CSA dilemma argument

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You can use a basic CSA dilemma strategy to shut down an adult-minor/child sex debate on the basis of informed vs simple consent and concept validity. We republish this in the form of a templated argument, but you should modify the text slightly for originality. Link a research list - primarily outcomes or the Web Archive compo of all 4 articles on CSA outcomes and harm causation. This, particularly Rind et al, is your evidence referred to in the following argument - used to contest your opponent's idea that sex between adults and minors is intrinsically or at least generally very harmful, therefore immoral. Often your opponent will use clinical/legal type sampling in their sources - but these are far too unrepresentative. This type of selective sampling could be used to classify all sex between two adults or two people of different races as harmful if the researcher only solicited input from assault survivors or therapy referrals. Point that out (to show that you are a step ahead of them) and then cut to the dilemma:

As I see it, your argument brings up the following dilemma:

1. As my sources show, boys' later *subjective* recall of minor-adult sex is overwhelmingly positive or neutral. Girls' recall is more often negative, i.e. they are more likely to feel they have been abused (by the way, women also react just as negatively if they were initiated as adults! See Kinsey, for example).

2. With respect to the more important measure of negative psychological adjustment, as my sources have shown, "CSA's" relationship with this, fades to statistical insignificance once we eliminate confounds. Moreover, the absence of simple consent (i.e. yes please/no, stop, not informed consent, which is an arbitrary legal category) accounts for the a large amount of whatever negative psychological adjustment remains. Measures such as poor family environment are significantly more powerful predictors of harm than CSA, by a factor of around 9:1 according to Rind. This strongly suggests that any association between willing sex and poor psychological adjustment is not only statistically insignificant, but likely to be due to further, unaccounted for confounding variables. As for forceful interactions that lack simple consent, girls in particular are more commonly victims of this - but rather interestingly, this does not account for all of their reduced psychological adjustment when compared to boys. In other words, girls' substantially more negative subjective recall and marginally poorer psychological adjustment is highly indicative of misogynistic societal conditioning, resulting in slightly higher levels of iatrogenic/secondary harm.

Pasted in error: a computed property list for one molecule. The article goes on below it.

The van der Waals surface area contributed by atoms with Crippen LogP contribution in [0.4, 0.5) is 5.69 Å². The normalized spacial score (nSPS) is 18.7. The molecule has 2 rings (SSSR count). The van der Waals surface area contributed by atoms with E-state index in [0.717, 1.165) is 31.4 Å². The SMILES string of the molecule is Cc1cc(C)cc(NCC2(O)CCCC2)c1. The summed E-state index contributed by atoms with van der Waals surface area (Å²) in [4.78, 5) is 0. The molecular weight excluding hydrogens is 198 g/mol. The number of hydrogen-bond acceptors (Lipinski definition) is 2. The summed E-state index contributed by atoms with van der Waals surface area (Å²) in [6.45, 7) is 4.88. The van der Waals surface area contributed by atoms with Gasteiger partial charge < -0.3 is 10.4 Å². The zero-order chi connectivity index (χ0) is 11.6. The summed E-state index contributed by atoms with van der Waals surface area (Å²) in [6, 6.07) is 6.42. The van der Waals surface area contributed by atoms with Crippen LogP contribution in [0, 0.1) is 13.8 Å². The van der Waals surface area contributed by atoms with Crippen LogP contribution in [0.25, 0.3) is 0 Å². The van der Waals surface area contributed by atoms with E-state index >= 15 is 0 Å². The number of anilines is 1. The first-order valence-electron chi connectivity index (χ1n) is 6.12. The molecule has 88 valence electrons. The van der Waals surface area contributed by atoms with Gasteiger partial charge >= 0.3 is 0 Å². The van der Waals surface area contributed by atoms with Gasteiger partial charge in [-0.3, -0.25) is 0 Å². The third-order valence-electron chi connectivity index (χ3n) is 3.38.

3. So given what we now know about CSA statistics, your dilemma is - do you:

3a. Endorse the present, overly-inclusive definition of CSA, which after including cases where simple consent was present, becomes **empirically invalid**, as it can not be said to reliably predict trauma. Or...

3b. Endorse a new, carefully crafted definition in which force/coercion (lack of simple consent) forms the basis for determining abuse. Unlike 3a, this definition predicts some negative adjustment outcomes.

4. From my perspective, 3b. is the preferred option - and should be met with a change in the law in which youth aged 12 and up can pre-declare by opting in to an emancipation program, provided they meet basic competencies.

5. In this sense, with existing laws against sexual assault, you will still criminalize true (harmful) CSA at least as efficiently - in fact, probably with more specificity. You likely also reduce the stigma and iatrogenic/secondary effects by a process of legalization and improved, rights-based education. What I have presented is essentially a moral dilemma of objective evidence based policy versus your personal "ick factor". As they say, you instinctively know that getting bitten by a dog is bad touch, but to feel shame and trauma after a voluntary "sex act" takes a lot of social conditioning.

By leaving your opponent with this dilemma, you are essentially covering the same philosophical ground as Rind et al in 1998, but extending it towards a broader policy outlook.